Food safety hazards, best practices in fish inspection, controls in aquaculture, traceability and modern approaches to laboratory testing and accreditation were the key areas covered
BELIZE CITY, BELIZE, Friday, 16 December 2016 (CRFM)—A two-week training covering “Food safety in the fishery sector” and “Fishery products laboratory testing” was delivered to 30 inspector and laboratory analysts from 15 CARIFORUM countries during the period 28 November to 9 December 2016, by four international experts.
The training, which covered inspection, control and testing in the fishery sector, was based on eight operational manuals developed under a project funded by the European Union (EU). The training was organized by the Caribbean Regional Fisheries Mechanism (CRFM).
Food safety hazards, best international practices in fish inspection at each stage of the supply chain, controls in aquaculture, and traceability as well as modern approaches to laboratory testing and accreditation were among the key areas addressed. Particular attention was paid to explaining the sanitary requirements for exporting fishery and aquaculture products to the EU and markets in other developed countries. Practical work helped the participants to understand the role of rapid and field testing, to enable better decision-making on the safety of fishery products.
After the course, rapid testing equipment was donated to participants to use in their home countries, and modern histamine testing equipment for assessing the safety of products such as tunas, was also donated to the Fisheries Department of St. Vincent and the Grenadines.
Participants were drawn from Antigua and Barbuda, the Bahamas, Barbados, Belize, the Commonwealth of Dominica, the Dominican Republic, Grenada, Guyana, Jamaica, St. Kitts and Nevis, St. Lucia, Suriname, St. Vincent and the Grenadines, and Trinidad and Tobago. Representatives from the Caribbean Agricultural Health and Food Safety Agency (CAHFSA), based in Paramaribo, Suriname, also attended. The training was highly appreciated by all the participants.
“This course will allow the streamlining of our laboratory testing capabilities and has provided a better understanding of what the EU wants,” said Avis O'Reilly-Richardson, Senior Chemist from the Food Safety & Technology Laboratory, Bahamas.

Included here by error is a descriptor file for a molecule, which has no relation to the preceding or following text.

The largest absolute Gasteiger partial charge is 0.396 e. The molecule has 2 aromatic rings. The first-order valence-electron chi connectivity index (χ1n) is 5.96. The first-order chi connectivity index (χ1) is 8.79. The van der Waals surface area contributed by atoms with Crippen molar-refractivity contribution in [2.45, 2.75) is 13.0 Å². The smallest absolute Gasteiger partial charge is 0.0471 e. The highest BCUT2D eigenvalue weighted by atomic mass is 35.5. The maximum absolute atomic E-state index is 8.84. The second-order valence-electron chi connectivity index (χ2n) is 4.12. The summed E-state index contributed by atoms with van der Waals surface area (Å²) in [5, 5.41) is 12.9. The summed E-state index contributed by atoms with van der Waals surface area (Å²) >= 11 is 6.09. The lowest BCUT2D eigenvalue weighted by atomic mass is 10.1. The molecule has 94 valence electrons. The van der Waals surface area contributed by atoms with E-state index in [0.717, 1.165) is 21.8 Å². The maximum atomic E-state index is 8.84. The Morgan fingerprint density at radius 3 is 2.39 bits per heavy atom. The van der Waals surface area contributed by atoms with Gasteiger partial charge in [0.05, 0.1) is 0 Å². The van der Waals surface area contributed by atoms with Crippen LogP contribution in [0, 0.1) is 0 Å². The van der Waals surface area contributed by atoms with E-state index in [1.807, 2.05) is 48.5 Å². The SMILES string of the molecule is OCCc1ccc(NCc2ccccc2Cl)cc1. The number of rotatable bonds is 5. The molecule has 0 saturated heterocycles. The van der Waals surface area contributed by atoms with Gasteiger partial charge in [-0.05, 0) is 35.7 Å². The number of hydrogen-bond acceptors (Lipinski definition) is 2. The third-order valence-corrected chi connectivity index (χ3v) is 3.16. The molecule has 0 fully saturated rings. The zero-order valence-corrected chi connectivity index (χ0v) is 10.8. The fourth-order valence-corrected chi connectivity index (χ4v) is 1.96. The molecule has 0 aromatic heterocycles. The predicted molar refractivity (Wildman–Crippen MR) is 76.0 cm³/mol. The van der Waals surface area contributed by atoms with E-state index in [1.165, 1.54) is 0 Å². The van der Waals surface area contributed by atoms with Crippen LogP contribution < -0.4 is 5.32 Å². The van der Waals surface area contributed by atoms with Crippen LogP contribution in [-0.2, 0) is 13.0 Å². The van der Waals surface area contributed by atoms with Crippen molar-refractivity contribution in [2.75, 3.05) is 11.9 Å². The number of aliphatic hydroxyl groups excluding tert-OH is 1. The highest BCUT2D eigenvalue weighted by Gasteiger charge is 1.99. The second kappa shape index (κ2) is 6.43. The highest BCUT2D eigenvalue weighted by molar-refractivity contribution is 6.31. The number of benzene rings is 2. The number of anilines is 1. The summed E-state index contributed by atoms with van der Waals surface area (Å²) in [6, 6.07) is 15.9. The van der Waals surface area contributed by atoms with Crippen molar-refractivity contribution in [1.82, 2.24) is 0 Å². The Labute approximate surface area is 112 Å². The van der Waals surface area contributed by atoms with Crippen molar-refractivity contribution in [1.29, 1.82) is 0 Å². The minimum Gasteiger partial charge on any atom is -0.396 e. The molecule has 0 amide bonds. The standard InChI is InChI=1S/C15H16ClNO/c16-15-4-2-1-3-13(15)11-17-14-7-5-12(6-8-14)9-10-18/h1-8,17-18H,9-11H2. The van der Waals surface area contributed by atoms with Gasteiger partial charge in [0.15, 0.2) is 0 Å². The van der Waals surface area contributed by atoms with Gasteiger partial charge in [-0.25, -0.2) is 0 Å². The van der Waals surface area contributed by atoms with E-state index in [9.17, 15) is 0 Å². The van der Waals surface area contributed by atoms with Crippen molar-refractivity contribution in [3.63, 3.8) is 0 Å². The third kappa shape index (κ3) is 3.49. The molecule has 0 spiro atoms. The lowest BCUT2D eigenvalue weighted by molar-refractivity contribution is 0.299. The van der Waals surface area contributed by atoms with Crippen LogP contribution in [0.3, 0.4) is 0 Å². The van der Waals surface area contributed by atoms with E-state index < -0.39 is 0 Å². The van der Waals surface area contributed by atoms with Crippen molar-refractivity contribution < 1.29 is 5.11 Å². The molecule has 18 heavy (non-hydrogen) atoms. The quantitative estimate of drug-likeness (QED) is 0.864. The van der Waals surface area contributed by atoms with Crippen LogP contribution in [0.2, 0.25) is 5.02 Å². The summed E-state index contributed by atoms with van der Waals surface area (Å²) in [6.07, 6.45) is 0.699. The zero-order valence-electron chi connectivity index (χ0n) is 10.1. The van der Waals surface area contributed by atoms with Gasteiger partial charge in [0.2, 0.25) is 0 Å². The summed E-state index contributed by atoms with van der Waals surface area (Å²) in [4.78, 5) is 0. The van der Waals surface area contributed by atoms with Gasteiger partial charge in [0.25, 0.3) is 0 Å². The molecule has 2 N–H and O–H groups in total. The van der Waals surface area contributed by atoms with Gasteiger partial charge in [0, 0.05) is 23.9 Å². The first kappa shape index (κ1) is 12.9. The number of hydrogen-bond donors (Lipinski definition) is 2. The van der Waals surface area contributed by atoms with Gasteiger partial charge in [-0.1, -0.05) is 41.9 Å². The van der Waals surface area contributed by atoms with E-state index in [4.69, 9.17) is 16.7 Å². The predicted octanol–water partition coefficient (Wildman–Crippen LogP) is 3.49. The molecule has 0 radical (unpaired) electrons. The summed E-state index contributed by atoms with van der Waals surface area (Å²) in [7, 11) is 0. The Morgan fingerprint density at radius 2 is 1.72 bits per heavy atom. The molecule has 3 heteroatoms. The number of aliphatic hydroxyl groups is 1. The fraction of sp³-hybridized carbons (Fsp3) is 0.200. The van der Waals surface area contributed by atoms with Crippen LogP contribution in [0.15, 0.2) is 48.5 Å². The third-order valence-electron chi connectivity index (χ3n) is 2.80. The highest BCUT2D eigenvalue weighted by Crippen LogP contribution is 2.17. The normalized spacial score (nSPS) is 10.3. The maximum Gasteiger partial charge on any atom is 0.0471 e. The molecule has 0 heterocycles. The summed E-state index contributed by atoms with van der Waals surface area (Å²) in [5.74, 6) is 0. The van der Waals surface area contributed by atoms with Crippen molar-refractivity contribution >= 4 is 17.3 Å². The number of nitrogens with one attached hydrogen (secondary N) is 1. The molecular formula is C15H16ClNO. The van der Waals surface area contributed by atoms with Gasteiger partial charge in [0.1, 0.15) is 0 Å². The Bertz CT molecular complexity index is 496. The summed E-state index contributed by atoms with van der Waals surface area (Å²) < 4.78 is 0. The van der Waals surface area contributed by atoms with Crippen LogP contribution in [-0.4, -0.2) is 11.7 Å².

“There are many areas in my country where there are no controls; e.g. imports, fishing vessels, etc. The information received as well as the discussions with other participants will help me to develop systems for these controls in the future,” another participant said.
Dr. Susan Singh-Renton, CRFM’s Deputy Executive Director and CRFM's Project Coordinator, welcomed the course saying that it “…allowed the trainees to develop a stronger understanding of the full extent of laboratory and regulatory requirements for fulfilling international sanitary standards for fish and fishery products, and allowed them also to share lessons and best practices in considering possible solutions for many of the challenges faced in putting the methods into actual practice in their home countries.”
The project under whose umbrella the training falls is titled, “Capacity Building of regulatory and industry stakeholders in Aquaculture and Fisheries Health and Food Safety to meet the Sanitary and Phytosanitary Measures (SPS) requirements of international trade.” It was funded under the EU’s “10th EDF Sanitary and Phytosanitary Measures Project and delivered under the technical leadership of the Inter-American Institute for Cooperation on Agriculture (IICA) and the Caribbean Regional Fisheries Mechanism, supported by a team of consultants from Megapesca in Portugal. The aim is to continue to help CARIFORUM countries to improve the safety of fish and fishery products for consumers in national and export markets.
Apart from the delivery of these training courses, the capacity building activity, which started in September 2016 and will run until January 2017, has prepared six new manuals to help fish inspectors apply the best international practices to the inspection of fishing vessels, processing establishments and aquaculture facilities. The subjects covered include Hazard Analysis and Critical Control Points (HACCP), traceability, and for the first time, a compendium of food safety hazards encountered in Caribbean fishery products. In addition, two manuals were prepared under the project for laboratories on the testing of fishery products to ensure food safety and the accuracy of laboratory test results.
The fishery sector is important for many countries in the region, as a source of employment and export revenues. Overall, in 2015, the CARIFORUM countries exported fishery products worth US$378 million to many countries around the world. Whilst 89% of this was from just five countries (Bahamas, Belize, Guyana, Suriname and Trinidad and Tobago), the fishery sector of many other countries in the region delivers supplies directly to their tourist sector. The continued economic importance of the fishery revenue, therefore, depends on ensuring that products meet international sanitary standards. Governments in the region are, therefore, very interested in ensuring that regionally important food safety hazards, such a ciguatera and histamine, are under control.
The EU project “10th EDF Sanitary and Phytosanitary Measures Project” has the expected result that capacities will be strengthened at the national and regional levels for health and food safety requirements of fisheries and aquaculture (inland, marine) products, which will also ensure safe food standards for fisheries products in the region, while meeting the requirements of the region's trading partners worldwide.